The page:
Remember the start of Star Wars? The chances are that you, like me, are too young to remember it from the cinema the first time around (and if not, sorry for making you feel old just there... granddad), but regardless; there's something inescapably cool and stirring about the moment when the bottom of the Star Destroyer creeps into view at the top of the screen, dwarfing Princess Leia's rubbish little ship and etching into the minds of a generation that if you're in deep space, being pursued by an outsized Dairylea triangle is a bad thing. More than all of NASA's best efforts, it's this scene in Star Wars that we have to thank for bringing a very important fact to the attention of creative types everywhere - namely the fact that ships knocking the crud out of each other in outer space looks mighty fine.
One bunch of creative types upon whom this message wasn't lost is Relic, the enterprising chaps who turned around several years ago and sprang upon us a game called Homeworld. Taking the basics of PC real-time strategy and transposing them into a fully 3D space environment, Homeworld was remarkable for achieving a system that allowed for 3D strategic thinking without becoming excessively complicated, and striking a superb balance between the realism of space combat and the realities of what it takes to make a fun strategy game - and it helped that the whole affair was stunningly gorgeous to look at, with a decent graphics engine, nicely designed ships and dramatic combat scenes.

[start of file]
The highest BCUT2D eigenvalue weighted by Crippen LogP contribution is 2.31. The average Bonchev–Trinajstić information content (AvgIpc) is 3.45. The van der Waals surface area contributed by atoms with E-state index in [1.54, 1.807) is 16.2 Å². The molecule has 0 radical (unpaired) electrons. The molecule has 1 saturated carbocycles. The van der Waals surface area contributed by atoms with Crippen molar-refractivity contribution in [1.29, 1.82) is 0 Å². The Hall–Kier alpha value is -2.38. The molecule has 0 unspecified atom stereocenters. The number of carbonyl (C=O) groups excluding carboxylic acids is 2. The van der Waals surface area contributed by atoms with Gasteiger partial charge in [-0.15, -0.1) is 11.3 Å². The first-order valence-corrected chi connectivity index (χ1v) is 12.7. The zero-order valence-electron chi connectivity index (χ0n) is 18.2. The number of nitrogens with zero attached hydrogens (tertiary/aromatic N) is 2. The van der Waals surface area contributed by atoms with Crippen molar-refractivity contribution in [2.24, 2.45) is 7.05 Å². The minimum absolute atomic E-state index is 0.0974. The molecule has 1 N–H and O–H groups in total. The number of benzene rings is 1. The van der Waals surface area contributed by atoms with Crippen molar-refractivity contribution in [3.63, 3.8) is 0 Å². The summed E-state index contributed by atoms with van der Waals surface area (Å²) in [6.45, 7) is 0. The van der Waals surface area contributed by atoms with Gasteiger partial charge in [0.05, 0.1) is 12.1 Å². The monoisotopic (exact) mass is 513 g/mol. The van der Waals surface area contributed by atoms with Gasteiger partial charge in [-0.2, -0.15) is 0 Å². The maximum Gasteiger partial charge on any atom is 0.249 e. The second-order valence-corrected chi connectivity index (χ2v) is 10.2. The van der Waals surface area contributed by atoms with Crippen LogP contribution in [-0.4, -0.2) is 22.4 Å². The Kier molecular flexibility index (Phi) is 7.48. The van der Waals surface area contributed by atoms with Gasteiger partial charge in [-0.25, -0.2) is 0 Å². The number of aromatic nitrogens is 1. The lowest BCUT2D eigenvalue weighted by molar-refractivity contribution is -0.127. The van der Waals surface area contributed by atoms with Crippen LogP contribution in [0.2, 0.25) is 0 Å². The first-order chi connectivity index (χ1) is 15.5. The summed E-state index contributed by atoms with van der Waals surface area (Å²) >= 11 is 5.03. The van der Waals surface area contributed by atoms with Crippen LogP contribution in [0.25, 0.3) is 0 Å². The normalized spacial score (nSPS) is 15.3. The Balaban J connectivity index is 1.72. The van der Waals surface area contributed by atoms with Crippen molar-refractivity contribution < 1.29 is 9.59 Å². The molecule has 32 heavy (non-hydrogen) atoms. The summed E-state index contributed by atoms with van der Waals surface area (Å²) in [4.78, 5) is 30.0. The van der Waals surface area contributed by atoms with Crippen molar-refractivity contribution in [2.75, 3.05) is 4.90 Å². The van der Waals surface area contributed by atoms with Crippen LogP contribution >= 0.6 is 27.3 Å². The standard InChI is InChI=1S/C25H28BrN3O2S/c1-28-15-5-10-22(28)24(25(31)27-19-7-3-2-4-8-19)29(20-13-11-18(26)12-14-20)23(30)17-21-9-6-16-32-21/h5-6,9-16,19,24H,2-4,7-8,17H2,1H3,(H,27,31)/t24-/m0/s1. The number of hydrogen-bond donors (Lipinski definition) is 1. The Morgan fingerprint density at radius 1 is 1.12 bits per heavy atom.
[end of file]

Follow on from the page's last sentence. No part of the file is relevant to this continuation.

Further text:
A Space Odyssey
A few years down the line, and surprisingly enough, 3D space combat strategy titles are still every bit as thin on the ground as they were when Homeworld first arrived. In general, you'd expect a plethora of clones to follow in the footsteps of something as clever as Homeworld, but in fact the official sequel arrives on a market where the only real competition is its elder sibling - and the only real move forward for the genre (or sub-genre, or whatever you want to call it) is Cataclysm, a mission pack for Homeworld which introduced some nifty time control systems.
Given this situation, the chaps at Relic didn't really need to pour innovation into Homeworld 2 in the way that they did with the original. A lick of digital paint, a new plotline and some tweaks to the interface, and off you go - sequel by numbers, and just about enough to keep the devotees of the original game happy. This is pretty much par for the course with sequels, and we shouldn't really have expected much of a leap over the brilliance of Homeworld - but yet somehow it's hard to escape a crushing sense of disappointment when Homeworld 2 turns out to be exactly that, an almost direct clone of the first game with just enough touching up and modification to justify the sequel tag.